How to disable / enable ping response in Linux

Note: all the following steps will be performed in the terminal / command line.

1 Disable / enable persistent ping response (via sysctl)

1.1 Add the following line to “/etc/sysctl.conf” (to enable, change 1 to 0)

net.ipv4.icmp_echo_ignore_all = 1

We can use the following command to achieve this

sudo bash -c 'echo "net.ipv4.icmp_echo_ignore_all=1" >> /etc/sysctl.conf

1.2 Apply change

sudo sysctl -p

2 Temporarily disable / enable ping response (via sysctl)

2.1 Run the following command to temporarily disable ping response (to enable, change 1 to 0)

echo 1 >/proc/sys/net/ipv4/icmp_echo_ignore_all

2.2 Apply change

sudo sysctl -p

3 Temporarily disable ping response (through firewall / iptables)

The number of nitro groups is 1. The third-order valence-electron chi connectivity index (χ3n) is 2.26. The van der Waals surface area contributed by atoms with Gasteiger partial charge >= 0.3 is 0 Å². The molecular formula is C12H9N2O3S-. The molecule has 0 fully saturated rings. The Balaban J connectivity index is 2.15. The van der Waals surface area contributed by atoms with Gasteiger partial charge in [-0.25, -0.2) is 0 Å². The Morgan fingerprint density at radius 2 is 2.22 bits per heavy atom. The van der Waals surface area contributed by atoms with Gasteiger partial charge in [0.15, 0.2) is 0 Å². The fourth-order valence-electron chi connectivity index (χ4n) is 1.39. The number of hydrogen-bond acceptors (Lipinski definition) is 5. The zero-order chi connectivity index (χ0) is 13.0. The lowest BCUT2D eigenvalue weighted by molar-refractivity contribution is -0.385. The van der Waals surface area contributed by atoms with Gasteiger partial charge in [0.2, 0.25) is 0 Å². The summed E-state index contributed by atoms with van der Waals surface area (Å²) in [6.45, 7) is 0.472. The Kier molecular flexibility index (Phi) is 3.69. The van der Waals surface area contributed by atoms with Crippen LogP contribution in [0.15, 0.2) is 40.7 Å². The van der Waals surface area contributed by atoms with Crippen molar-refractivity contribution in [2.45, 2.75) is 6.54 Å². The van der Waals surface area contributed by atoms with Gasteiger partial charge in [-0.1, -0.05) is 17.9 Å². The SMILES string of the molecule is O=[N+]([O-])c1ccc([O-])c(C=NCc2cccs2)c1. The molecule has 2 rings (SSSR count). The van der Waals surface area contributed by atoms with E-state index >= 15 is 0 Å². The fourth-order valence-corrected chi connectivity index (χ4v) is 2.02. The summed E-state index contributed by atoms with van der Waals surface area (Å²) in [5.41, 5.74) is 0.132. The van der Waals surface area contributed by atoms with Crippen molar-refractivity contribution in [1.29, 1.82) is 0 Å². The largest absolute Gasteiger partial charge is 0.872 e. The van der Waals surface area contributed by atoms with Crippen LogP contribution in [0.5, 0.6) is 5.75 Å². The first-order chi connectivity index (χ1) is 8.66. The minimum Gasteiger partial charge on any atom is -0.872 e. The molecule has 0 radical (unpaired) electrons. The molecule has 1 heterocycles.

3.1 Run the following command to block / discard ping traffic

iptables -A INPUT -p icmp --icmp-type 8 -s 0/0 -j DROP

Note. While iptables rules will be in effect after reboot on CentOS and RHEL, they will not be in effect after reboot on Debian / Ubuntu / Kali Linux, etc.

4 Temporarily enable ping response (through firewall / iptables)

4.1 Run the following command to enable / allow ping traffic

iptables -A INPUT -p icmp --icmp-type echo-request -j ACCEPT
iptables -A OUTPUT -p icmp --icmp-type echo-reply -j ACCEPT

Note. As in section 3, firewall / iptables rules will be in effect after reboot in CentOS and RHEL, they will not be in effect after reboot in Debian / Ubuntu / Kali Linux, etc.

Bonus

Another way to easily allow the ping response is to just temporarily disable iptables / firewall.

sudo systemctl stop iptables

or

sudo systemctl stop ufw
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